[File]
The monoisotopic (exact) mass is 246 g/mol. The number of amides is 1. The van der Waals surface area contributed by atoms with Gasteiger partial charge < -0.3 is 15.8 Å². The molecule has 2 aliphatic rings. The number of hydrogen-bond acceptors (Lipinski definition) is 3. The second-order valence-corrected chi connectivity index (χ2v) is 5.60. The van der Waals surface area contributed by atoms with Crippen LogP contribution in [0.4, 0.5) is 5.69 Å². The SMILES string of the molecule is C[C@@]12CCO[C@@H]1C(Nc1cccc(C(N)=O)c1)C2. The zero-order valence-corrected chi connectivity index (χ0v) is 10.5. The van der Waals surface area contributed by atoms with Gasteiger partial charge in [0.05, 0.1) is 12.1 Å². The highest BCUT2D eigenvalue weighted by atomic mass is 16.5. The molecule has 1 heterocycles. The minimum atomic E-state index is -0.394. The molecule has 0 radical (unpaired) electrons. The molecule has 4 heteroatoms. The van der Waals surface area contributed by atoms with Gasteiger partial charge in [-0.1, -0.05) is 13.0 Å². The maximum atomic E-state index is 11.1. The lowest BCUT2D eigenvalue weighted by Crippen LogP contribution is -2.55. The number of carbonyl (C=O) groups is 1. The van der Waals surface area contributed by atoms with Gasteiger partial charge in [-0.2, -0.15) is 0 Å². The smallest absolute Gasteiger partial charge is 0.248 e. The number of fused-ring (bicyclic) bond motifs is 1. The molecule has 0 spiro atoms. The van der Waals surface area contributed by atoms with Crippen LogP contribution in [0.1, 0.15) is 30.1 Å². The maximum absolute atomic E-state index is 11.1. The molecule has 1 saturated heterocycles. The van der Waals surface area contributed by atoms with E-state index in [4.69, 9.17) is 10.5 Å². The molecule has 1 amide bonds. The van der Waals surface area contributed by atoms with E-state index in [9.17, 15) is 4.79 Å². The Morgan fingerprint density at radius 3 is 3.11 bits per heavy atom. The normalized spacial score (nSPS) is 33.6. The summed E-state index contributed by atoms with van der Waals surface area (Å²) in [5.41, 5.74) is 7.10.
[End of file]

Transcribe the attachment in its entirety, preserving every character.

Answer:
The monoisotopic (exact) mass is 246 g/mol. The number of amides is 1. The van der Waals surface area contributed by atoms with Gasteiger partial charge < -0.3 is 15.8 Å². The molecule has 2 aliphatic rings. The number of hydrogen-bond acceptors (Lipinski definition) is 3. The second-order valence-corrected chi connectivity index (χ2v) is 5.60. The van der Waals surface area contributed by atoms with Crippen LogP contribution in [0.4, 0.5) is 5.69 Å². The SMILES string of the molecule is C[C@@]12CCO[C@@H]1C(Nc1cccc(C(N)=O)c1)C2. The zero-order valence-corrected chi connectivity index (χ0v) is 10.5. The van der Waals surface area contributed by atoms with Gasteiger partial charge in [0.05, 0.1) is 12.1 Å². The highest BCUT2D eigenvalue weighted by atomic mass is 16.5. The molecule has 1 heterocycles. The minimum atomic E-state index is -0.394. The molecule has 0 radical (unpaired) electrons. The molecule has 4 heteroatoms. The van der Waals surface area contributed by atoms with Gasteiger partial charge in [-0.1, -0.05) is 13.0 Å². The maximum atomic E-state index is 11.1. The lowest BCUT2D eigenvalue weighted by Crippen LogP contribution is -2.55. The number of carbonyl (C=O) groups is 1. The van der Waals surface area contributed by atoms with Gasteiger partial charge in [-0.2, -0.15) is 0 Å². The smallest absolute Gasteiger partial charge is 0.248 e. The number of fused-ring (bicyclic) bond motifs is 1. The molecule has 0 spiro atoms. The van der Waals surface area contributed by atoms with Crippen LogP contribution in [0.1, 0.15) is 30.1 Å². The maximum absolute atomic E-state index is 11.1. The molecule has 1 saturated heterocycles. The van der Waals surface area contributed by atoms with E-state index in [4.69, 9.17) is 10.5 Å². The molecule has 1 amide bonds. The van der Waals surface area contributed by atoms with E-state index in [9.17, 15) is 4.79 Å². The Morgan fingerprint density at radius 3 is 3.11 bits per heavy atom. The normalized spacial score (nSPS) is 33.6. The summed E-state index contributed by atoms with van der Waals surface area (Å²) in [5.41, 5.74) is 7.10.